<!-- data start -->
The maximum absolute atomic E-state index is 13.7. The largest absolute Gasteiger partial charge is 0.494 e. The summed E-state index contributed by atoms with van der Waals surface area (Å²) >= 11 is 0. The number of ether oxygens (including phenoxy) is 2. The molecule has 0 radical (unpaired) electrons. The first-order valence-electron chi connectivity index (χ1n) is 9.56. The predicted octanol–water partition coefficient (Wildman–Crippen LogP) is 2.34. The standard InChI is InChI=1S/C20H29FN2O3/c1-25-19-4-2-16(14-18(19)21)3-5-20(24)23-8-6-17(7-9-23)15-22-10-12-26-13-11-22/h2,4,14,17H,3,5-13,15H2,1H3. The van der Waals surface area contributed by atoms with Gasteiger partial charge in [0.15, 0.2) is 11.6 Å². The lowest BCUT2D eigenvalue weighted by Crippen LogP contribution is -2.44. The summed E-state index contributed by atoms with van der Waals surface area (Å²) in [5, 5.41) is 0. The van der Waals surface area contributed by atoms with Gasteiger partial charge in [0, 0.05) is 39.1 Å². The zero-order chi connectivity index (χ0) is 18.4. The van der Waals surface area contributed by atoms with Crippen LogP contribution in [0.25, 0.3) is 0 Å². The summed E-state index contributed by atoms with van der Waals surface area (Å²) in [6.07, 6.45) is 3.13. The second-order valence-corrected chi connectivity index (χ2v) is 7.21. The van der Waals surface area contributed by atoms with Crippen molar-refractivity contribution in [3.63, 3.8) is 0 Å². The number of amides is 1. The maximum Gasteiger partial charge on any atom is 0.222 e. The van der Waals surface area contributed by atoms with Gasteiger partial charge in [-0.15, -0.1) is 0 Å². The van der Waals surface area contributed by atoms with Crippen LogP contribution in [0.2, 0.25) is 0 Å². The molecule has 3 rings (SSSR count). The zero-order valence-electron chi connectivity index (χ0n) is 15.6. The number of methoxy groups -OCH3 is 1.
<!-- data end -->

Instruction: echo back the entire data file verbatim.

The maximum absolute atomic E-state index is 13.7. The largest absolute Gasteiger partial charge is 0.494 e. The summed E-state index contributed by atoms with van der Waals surface area (Å²) >= 11 is 0. The number of ether oxygens (including phenoxy) is 2. The molecule has 0 radical (unpaired) electrons. The first-order valence-electron chi connectivity index (χ1n) is 9.56. The predicted octanol–water partition coefficient (Wildman–Crippen LogP) is 2.34. The standard InChI is InChI=1S/C20H29FN2O3/c1-25-19-4-2-16(14-18(19)21)3-5-20(24)23-8-6-17(7-9-23)15-22-10-12-26-13-11-22/h2,4,14,17H,3,5-13,15H2,1H3. The van der Waals surface area contributed by atoms with Gasteiger partial charge in [0.15, 0.2) is 11.6 Å². The lowest BCUT2D eigenvalue weighted by Crippen LogP contribution is -2.44. The summed E-state index contributed by atoms with van der Waals surface area (Å²) in [5, 5.41) is 0. The van der Waals surface area contributed by atoms with Gasteiger partial charge in [0, 0.05) is 39.1 Å². The zero-order chi connectivity index (χ0) is 18.4. The van der Waals surface area contributed by atoms with Crippen LogP contribution in [0.25, 0.3) is 0 Å². The summed E-state index contributed by atoms with van der Waals surface area (Å²) in [6.07, 6.45) is 3.13. The second-order valence-corrected chi connectivity index (χ2v) is 7.21. The van der Waals surface area contributed by atoms with Crippen molar-refractivity contribution in [3.63, 3.8) is 0 Å². The number of amides is 1. The maximum Gasteiger partial charge on any atom is 0.222 e. The van der Waals surface area contributed by atoms with Gasteiger partial charge in [-0.15, -0.1) is 0 Å². The van der Waals surface area contributed by atoms with Crippen LogP contribution in [0.2, 0.25) is 0 Å². The molecule has 3 rings (SSSR count). The zero-order valence-electron chi connectivity index (χ0n) is 15.6. The number of methoxy groups -OCH3 is 1.